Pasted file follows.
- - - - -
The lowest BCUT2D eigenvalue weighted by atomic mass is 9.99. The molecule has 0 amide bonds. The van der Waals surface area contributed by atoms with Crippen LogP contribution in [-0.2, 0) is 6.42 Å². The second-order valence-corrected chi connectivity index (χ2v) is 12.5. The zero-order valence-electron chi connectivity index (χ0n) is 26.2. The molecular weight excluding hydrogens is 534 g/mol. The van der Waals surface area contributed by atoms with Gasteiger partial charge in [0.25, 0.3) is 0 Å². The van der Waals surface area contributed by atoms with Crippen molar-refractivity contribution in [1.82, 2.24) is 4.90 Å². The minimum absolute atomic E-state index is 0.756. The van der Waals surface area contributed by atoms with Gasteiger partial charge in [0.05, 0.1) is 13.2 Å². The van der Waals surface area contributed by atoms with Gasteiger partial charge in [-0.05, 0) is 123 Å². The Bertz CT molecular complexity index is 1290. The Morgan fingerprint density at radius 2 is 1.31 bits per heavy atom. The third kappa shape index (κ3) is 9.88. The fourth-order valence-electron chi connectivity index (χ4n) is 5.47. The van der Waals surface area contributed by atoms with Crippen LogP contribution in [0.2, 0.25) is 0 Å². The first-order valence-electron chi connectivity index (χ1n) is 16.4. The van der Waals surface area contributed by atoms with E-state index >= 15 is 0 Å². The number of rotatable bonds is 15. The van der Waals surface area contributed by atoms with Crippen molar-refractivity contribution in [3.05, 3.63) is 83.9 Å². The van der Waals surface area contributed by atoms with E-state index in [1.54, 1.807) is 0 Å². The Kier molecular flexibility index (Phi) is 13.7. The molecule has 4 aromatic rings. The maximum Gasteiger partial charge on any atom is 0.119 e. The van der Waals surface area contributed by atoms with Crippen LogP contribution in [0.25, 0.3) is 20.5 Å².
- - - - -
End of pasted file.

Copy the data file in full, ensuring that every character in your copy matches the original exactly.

The lowest BCUT2D eigenvalue weighted by atomic mass is 9.99. The molecule has 0 amide bonds. The van der Waals surface area contributed by atoms with Crippen LogP contribution in [-0.2, 0) is 6.42 Å². The second-order valence-corrected chi connectivity index (χ2v) is 12.5. The zero-order valence-electron chi connectivity index (χ0n) is 26.2. The molecular weight excluding hydrogens is 534 g/mol. The van der Waals surface area contributed by atoms with Gasteiger partial charge in [0.25, 0.3) is 0 Å². The van der Waals surface area contributed by atoms with Crippen molar-refractivity contribution in [1.82, 2.24) is 4.90 Å². The minimum absolute atomic E-state index is 0.756. The van der Waals surface area contributed by atoms with Gasteiger partial charge in [0.05, 0.1) is 13.2 Å². The van der Waals surface area contributed by atoms with Gasteiger partial charge in [-0.05, 0) is 123 Å². The Bertz CT molecular complexity index is 1290. The Morgan fingerprint density at radius 2 is 1.31 bits per heavy atom. The third kappa shape index (κ3) is 9.88. The fourth-order valence-electron chi connectivity index (χ4n) is 5.47. The van der Waals surface area contributed by atoms with Crippen LogP contribution in [0.2, 0.25) is 0 Å². The first-order valence-electron chi connectivity index (χ1n) is 16.4. The van der Waals surface area contributed by atoms with E-state index >= 15 is 0 Å². The number of rotatable bonds is 15. The van der Waals surface area contributed by atoms with Crippen molar-refractivity contribution in [3.05, 3.63) is 83.9 Å². The van der Waals surface area contributed by atoms with E-state index in [1.54, 1.807) is 0 Å². The Kier molecular flexibility index (Phi) is 13.7. The molecule has 4 aromatic rings. The maximum Gasteiger partial charge on any atom is 0.119 e. The van der Waals surface area contributed by atoms with Crippen LogP contribution in [0.25, 0.3) is 20.5 Å².